District at a glance

  •  Division: Central Assam
  •  Headquarter: Haflong
  •  Sub-Divisions: 2
  •  Revenue Circle: 1
  •  Development Blocks: 5
  •  Geographical Area: 4,890 sq. km
  •  Population: 214102 (2011 census)
  •  Literacy: 77.54 %
  •  Revenue Villages: 695
  •  Panchayats: Nil


Dima Hasao district earlier called North Cachar Hills district, is an administrative district in the state of Assam, India. As of 2011, it is the least populous district of Assam.

Dima Hasao district is one of the two Autonomous hill districts of the state of Assam. The district headquarter Haflong is the only hill station in Assam, a tourist paradise, also named the Switzerland of the north-east.

Why visit Dima Hasao?

→ Haflong, the only Hill Station of Assam is in Dima Hasao District.

Thumjang, the tallest peak (1866 meters) of the Borail Range is located in the district.

→ Dima Hasao has an enviable diversity of tribes which contribute to the unique social fabric of the district. There are 13 tribal groups inhabiting the district along with a significant number of non-tribal groups like Bengali, Nepali, Assamese, Manipuri, etc.

Best Time to Visit ?

→ February to April

→ August to November

How to reach: Dima Hasao is well-connected to the state capital as well as other districts of Assam. By virtue of its geographical location, it is considered as the fulcrum between the Brahmaputra and Barak valley. The headquarter of Dima Hasao district, Haflong, also considered as the only proper hill station of Assam, is located southeast of Guwahati approximately 330 km away and can be reached through various modes of transport. 

By Train: Dima Hasao has many railway stations. There are several passenger and express trains that ferry through these railway stations. Few of the trains that pass through those stations come from Guwahati and Silchar. You can get all details of trains passing through Dima Hasao and their schedules.

By Air: Dima Hasao is connected by road to cities like Guwahati and Silchar. You can get flights till Guwahati and Silchar Airports and then travel by roads to reach Dima Hasao. For reference, the road distance between Haflong and Silchar is approximately 103 kilometers whereas that between Haflong and Guwahati is 330 kilometers. However, travel times may vary depending on road and weather conditions.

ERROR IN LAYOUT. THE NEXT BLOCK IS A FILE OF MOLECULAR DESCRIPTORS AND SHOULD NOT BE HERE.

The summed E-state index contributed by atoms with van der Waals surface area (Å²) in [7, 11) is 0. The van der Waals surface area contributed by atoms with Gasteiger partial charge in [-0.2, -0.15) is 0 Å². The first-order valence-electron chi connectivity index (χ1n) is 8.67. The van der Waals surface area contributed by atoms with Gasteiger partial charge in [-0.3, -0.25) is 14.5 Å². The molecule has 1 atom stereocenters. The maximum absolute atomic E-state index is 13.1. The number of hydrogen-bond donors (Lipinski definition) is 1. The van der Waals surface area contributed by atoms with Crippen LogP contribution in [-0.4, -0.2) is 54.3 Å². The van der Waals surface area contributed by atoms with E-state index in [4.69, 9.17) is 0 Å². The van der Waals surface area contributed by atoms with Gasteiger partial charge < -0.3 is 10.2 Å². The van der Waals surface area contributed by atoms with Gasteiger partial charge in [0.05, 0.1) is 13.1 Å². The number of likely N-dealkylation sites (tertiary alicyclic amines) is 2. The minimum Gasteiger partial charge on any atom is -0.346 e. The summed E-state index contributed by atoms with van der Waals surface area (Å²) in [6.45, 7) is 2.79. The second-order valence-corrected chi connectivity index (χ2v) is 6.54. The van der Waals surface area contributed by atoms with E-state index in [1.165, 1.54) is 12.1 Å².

By Road: The roads of Dima Hasao are well-connected to main cities like Guwahati, Silchar and Lanka. There are several buses, both private and state run along with Tata Sumos, Force Motor Cruisers, Force Motor Travellers, etc. , which offer transportation services from the main cities of Assam to Dima Hasao. For in-city transportation, you can avail shuttle cars, auto-rickshaws, cabs and other motor vehicles. For bus services from the state capital Guwahati to Haflong, one can travel by overnight buses offered by Network Travels that depart from Guwahati at 6:00 pm and 7:00 pm everyday. To travel back to Guwahati, one can travel by buses that depart from Haflong at 6:00 pm and 6:30 pm everyday. 

Natural Tourism

Dima Hasao is one of the three hill districts of Assam with the Borail Range and Shillong Plateau being prominent features of the topography. This renders the district a rugged and hilly terrain which may present logistical challenges but more than recompensates for that with beautiful mountains, a pleasant climate unlike the steamy plains, a multitude of scenic waterfalls, pretty valleys, tranquil lakes and a bewildering mosaic of tribal cultures that define its cultural landscape which makes it ideal for tourism, adventure and leisure. 

Tourism-related matters are looked after by the district's tourism department, under the administrative jurisdiction of North Cachar Hills Autonomous Council (NCHAC), which has been making a lot of efforts over the past few years to promote tourism in the district. The focus has been to improve tourism infrastructure, connectivity, development & maintenance of tourist spots, develop new obscure tourist sites and promote indigenous festivals both for the domestic as well as international circuit.


The earliest inhabitants of the present district were a Mongoloid stock of groups who prefer to stay atop hilly terrain and who practised their own culture, tradition and land rights governing themselves as independent tribes. As per records of different British historians and officials, North Cachar Hills was already occupied by the Dimasa Kacharis, erstwhile old Kuki tribes viz. Biate, Hrangkhol, Sakachep and Zeme Naga tribe during the British Rule in India.